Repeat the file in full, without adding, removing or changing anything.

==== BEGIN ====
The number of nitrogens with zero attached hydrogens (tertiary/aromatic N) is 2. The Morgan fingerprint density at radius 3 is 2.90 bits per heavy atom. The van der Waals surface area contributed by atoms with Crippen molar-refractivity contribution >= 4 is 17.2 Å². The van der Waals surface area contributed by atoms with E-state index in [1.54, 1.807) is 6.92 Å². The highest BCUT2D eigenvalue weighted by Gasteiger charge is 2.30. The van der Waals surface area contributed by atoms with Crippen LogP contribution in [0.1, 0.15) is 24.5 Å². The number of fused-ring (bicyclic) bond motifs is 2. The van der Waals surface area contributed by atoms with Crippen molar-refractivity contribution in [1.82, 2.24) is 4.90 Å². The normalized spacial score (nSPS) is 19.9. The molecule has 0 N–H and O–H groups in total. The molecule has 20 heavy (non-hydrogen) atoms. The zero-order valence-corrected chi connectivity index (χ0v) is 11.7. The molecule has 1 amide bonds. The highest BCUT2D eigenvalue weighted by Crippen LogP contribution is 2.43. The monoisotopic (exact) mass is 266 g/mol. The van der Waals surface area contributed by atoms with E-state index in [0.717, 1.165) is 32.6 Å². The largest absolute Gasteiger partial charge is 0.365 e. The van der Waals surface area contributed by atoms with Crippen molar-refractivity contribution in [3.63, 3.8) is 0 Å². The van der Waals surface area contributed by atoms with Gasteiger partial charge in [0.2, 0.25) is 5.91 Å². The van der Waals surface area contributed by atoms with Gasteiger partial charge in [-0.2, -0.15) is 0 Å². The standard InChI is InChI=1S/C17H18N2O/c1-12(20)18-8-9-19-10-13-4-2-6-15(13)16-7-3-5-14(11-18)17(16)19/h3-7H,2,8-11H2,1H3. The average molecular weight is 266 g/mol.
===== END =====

The number of nitrogens with zero attached hydrogens (tertiary/aromatic N) is 2. The Morgan fingerprint density at radius 3 is 2.90 bits per heavy atom. The van der Waals surface area contributed by atoms with Crippen molar-refractivity contribution >= 4 is 17.2 Å². The van der Waals surface area contributed by atoms with E-state index in [1.54, 1.807) is 6.92 Å². The highest BCUT2D eigenvalue weighted by Gasteiger charge is 2.30. The van der Waals surface area contributed by atoms with Crippen LogP contribution in [0.1, 0.15) is 24.5 Å². The number of fused-ring (bicyclic) bond motifs is 2. The van der Waals surface area contributed by atoms with Crippen molar-refractivity contribution in [1.82, 2.24) is 4.90 Å². The normalized spacial score (nSPS) is 19.9. The molecule has 0 N–H and O–H groups in total. The molecule has 20 heavy (non-hydrogen) atoms. The zero-order valence-corrected chi connectivity index (χ0v) is 11.7. The molecule has 1 amide bonds. The highest BCUT2D eigenvalue weighted by Crippen LogP contribution is 2.43. The monoisotopic (exact) mass is 266 g/mol. The van der Waals surface area contributed by atoms with E-state index in [0.717, 1.165) is 32.6 Å². The largest absolute Gasteiger partial charge is 0.365 e. The van der Waals surface area contributed by atoms with Crippen molar-refractivity contribution in [3.63, 3.8) is 0 Å². The van der Waals surface area contributed by atoms with Gasteiger partial charge in [0.2, 0.25) is 5.91 Å². The van der Waals surface area contributed by atoms with Gasteiger partial charge in [-0.2, -0.15) is 0 Å². The standard InChI is InChI=1S/C17H18N2O/c1-12(20)18-8-9-19-10-13-4-2-6-15(13)16-7-3-5-14(11-18)17(16)19/h3-7H,2,8-11H2,1H3. The average molecular weight is 266 g/mol.